Guatemalan Congress approved a law Tuesday that allows the state to seize the assets and property linked to criminal activity.
The constitutionality of the law was debated in Congress for four months, reports El Periodico, but the motion eventually passed with 112 votes in favor. The law is similar to legislation in Mexico and Colombia, and will allow the government to use a portion of the seized assets to support law enforcement agencies. It will go into effect in June 2011, after Guatemala’s next general elections in May.
The law creates a government body, supervised by the Vice President, that will manage the seized assets. Under the terms of the law, 25 percent of the seized assets will go to the judiciary, 20 percent to investigative units in the police and military, 20 percent to the Ministry of Public Affairs, 18 percent to the Ministry of the Interior and 2 percent to the Attorney General’s Office. The legislation also dictates what the funds should be used for. This includes training and equipment for the police, witness protection programs and coverage of administrative costs.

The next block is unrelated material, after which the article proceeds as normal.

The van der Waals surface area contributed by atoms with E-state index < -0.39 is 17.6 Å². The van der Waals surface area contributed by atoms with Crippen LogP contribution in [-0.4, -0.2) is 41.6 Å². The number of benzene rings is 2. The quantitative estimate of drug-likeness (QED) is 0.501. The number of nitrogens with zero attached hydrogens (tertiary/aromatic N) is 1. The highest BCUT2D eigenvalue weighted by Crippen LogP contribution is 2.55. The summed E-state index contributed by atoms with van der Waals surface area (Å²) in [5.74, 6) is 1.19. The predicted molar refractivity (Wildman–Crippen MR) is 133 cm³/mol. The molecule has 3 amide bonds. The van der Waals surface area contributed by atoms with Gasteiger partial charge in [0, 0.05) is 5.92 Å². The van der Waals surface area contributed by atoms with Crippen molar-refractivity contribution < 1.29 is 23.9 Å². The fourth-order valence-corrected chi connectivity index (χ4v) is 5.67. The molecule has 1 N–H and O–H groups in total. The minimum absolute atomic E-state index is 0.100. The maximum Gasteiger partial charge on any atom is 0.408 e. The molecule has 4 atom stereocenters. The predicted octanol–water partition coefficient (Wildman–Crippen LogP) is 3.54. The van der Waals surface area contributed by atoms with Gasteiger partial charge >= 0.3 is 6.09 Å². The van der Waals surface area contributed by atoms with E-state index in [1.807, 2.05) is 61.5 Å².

The challenge now lies in enforcing the legislation. Many congress members reported receiving anonymous death threats via text message before the vote. Other bills intended to fight crime, like the Weapons and Ammunition Control Act, approved in April 2009, have not yet been successfully implemented.
What are your thoughts?
Click here to send InSight Crime your comments.
We encourage readers to copy and distribute our work for non-commercial purposes, with attribution to InSight Crime in the byline and links to the original at both the top and bottom of the article. Check the Creative Commons website for more details of how to share our work, and please send us an email if you use an article.